Travel for abortion has been legal in Ireland since 1992 when the Thirteenth Amendment was passed following a notorious case of a 14-year-old girl who was pregnant after rape by an adult neighbor.
But rights activists argue that women shouldn’t have to travel to have an abortion and that the Eighth Amendment must be repealed to “respect and protect the lives, health and choices of women in Ireland.”
The vote could mark a significant turning point in Irish society. Referendums are a regular part of the political scene in Ireland, as one has to be held to approve every change to the Constitution: there will be seven over the next two years (Irish Times). Many of the proposed votes, including ending the statutory crime of blasphemy, point to societal change.
However, even if the amendment is repealed, the Protection of Life During Pregnancy Act, which restricts abortion unless the woman’s life is at risk through illness, an emergency, or suicide, would still be in place. This legislation would also have to be replaced for procedures outside of these cases to be legal.
The government proposed legislation to be passed if the referendum succeeds. The proposed law will render abortion legal on demand up to 12 weeks with a 72-hour waiting period, available with the assent of two doctors up to 24 weeks, and available indefinitely in the case of fatal fetal abnormalities or risks to the health of the mother. This proposal is still subject to change (Irish Times).
Where do people stand?
Talk of abortion law is highly contentious in the Irish Republic. The debate is often presented as having two opposing stances, or sides: “pro-choice”, favoring more liberalised abortion, and “pro-life.” It is unclear how many people are in the middle, but the current “don’t-knows” hold the key to the referendum outcome.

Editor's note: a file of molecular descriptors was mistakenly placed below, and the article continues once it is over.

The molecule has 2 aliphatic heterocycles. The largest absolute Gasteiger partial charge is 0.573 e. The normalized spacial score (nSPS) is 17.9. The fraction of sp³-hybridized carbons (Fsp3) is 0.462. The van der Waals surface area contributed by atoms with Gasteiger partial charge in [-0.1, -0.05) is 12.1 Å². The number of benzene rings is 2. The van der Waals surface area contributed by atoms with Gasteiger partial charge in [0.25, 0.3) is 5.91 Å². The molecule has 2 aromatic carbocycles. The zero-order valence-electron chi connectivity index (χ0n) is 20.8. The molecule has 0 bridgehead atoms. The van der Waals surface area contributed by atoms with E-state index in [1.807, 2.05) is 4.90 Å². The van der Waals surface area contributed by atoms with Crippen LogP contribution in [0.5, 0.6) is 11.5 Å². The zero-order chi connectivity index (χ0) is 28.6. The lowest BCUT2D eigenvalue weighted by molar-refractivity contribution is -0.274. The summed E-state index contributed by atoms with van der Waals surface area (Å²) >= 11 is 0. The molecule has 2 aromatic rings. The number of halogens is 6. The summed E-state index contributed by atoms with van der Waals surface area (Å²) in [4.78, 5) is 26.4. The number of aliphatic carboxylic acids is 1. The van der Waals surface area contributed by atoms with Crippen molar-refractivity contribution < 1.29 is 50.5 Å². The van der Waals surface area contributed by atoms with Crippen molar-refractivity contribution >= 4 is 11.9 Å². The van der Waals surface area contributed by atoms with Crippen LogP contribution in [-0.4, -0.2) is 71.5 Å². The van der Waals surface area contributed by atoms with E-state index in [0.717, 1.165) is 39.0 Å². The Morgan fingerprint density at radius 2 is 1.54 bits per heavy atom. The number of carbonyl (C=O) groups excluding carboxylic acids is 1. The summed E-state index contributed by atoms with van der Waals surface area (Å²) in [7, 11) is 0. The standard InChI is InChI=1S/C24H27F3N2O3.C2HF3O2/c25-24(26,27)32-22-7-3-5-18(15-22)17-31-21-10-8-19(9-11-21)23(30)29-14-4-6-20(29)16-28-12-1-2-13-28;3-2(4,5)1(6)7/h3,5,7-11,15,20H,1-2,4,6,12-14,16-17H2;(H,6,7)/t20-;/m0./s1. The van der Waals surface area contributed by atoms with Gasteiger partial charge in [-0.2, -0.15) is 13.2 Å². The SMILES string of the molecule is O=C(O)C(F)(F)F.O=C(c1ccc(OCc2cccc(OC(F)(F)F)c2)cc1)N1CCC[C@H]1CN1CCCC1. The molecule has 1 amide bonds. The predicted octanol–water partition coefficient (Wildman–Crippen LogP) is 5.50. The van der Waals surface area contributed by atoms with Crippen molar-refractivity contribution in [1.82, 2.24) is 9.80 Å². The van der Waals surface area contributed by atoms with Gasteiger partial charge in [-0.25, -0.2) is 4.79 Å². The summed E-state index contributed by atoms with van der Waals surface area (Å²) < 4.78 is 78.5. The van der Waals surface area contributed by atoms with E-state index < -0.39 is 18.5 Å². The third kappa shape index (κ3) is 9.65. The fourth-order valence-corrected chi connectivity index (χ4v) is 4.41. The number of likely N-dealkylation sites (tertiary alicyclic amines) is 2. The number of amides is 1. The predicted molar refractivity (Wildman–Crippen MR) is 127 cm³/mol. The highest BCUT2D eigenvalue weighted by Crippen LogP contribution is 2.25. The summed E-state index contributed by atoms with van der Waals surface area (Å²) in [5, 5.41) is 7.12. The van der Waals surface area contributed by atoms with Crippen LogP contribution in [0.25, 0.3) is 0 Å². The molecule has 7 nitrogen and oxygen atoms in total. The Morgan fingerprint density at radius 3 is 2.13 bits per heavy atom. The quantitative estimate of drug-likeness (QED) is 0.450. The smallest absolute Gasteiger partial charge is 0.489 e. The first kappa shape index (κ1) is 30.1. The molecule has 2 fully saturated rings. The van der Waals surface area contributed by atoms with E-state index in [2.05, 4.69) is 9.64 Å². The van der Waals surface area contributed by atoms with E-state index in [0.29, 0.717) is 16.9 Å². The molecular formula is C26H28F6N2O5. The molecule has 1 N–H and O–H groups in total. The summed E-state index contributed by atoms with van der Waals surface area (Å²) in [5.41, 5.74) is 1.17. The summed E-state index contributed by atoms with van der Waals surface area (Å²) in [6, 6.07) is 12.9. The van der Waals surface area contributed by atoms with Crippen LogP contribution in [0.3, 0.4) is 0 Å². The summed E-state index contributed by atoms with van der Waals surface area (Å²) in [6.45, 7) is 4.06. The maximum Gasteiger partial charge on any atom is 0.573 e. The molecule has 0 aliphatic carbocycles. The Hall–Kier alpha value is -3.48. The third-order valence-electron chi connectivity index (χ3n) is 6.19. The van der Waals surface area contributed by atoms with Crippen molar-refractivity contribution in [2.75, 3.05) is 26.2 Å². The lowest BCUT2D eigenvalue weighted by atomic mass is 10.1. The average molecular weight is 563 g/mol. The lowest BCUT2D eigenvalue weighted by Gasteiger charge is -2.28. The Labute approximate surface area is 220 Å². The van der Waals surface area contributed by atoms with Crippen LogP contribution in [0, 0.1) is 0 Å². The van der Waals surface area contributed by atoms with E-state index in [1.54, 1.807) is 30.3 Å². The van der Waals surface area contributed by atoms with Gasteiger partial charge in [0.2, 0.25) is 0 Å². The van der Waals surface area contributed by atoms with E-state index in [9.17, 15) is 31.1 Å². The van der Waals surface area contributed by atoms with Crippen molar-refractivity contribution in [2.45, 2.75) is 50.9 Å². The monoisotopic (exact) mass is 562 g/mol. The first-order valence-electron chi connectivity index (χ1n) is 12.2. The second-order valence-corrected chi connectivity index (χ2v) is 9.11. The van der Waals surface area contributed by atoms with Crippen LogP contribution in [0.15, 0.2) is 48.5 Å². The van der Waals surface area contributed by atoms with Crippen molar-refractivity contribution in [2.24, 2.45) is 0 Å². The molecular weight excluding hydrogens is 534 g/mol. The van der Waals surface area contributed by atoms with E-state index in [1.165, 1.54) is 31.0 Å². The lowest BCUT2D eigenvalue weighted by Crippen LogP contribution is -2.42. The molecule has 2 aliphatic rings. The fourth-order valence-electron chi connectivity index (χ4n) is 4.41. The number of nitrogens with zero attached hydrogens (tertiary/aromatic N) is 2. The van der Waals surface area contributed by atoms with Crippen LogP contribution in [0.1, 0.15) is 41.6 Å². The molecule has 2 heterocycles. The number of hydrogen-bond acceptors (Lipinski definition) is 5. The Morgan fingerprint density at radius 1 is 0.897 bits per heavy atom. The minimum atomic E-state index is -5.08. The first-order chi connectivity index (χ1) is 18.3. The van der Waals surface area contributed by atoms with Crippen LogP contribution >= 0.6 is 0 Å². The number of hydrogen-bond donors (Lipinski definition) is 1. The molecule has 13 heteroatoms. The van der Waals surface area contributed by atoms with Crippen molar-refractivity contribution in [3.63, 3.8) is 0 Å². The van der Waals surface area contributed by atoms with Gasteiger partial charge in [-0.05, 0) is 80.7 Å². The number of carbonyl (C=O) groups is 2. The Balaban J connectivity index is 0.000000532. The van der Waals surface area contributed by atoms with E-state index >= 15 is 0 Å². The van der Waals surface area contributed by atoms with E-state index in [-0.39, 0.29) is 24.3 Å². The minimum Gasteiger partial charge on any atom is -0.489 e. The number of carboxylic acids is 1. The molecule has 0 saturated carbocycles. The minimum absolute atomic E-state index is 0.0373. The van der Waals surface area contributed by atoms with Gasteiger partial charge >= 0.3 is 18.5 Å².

Yet opinion polls show that a large majority of voters want some change in Irish abortion law.
A poll by Ipsos MRBI from 2017 showed 70 percent would vote in favor of repealing the Eighth Amendment. Only 24 percent of voters favored legalizing terminations in nearly all cases.
According to The Guardian, 57 percent of the Irish electorate polled favored abortion in cases of rape, fatal fetal abnormalities and if the mother’s life is threatened. Just 10 percent said they did not want a referendum on the topic.
The youth vote will play a key role in the referendum. Students became a focus of some debate about the referendum date after pro-choice activists argued a June vote would limit the number of young people – who travel or work overseas during summer – who could take part.
In a referendum on allowing gay marriage in 2015 (Irish Times), an influx of young Irish expatriates returned home to vote in favor and the 60 percent turnout played a considerable part in the law’s passing (The Guardian). The prime minister said last year that he wanted to hold the referendum in May next year in order to maximize the student vote.
Abortion rights activists believe a woman has the right to choose to have an abortion if she has an unwanted pregnancy. Tens of thousands of people marched in Dublin and outside the Irish embassy in London in September for the March for Choice which annually demands a more liberal abortion regime.
Meanwhile in counter protests, anti-abortion campaigners demanded no further changes be made.
Anti-abortion campaigners, also known as “pro-lifers,” often argue against abortion on the grounds that a life begins at conception. However, not all “pro-lifers” are anti-abortion in all cases and advocate for protection of life at all stages –both mother and fetus. Other arguments against it include that abortion is “destruction of an innocent human being.”
Some anti-abortion beliefs are influenced by religion, which is partly why the procedure has been so controversial in Ireland, with its Roman Catholic history.
While the terms “pro-choice” and “pro-life” are often used in the media, they have been criticized for being loaded. In contrast, “abortion rights” and “anti-abortion” are less politicized terms. Yet some “pro-lifers” also view the term “anti-abortion” as an inaccurate media label.
WikiTribune will continue updating you on this referendum as Ireland moves towards the vote.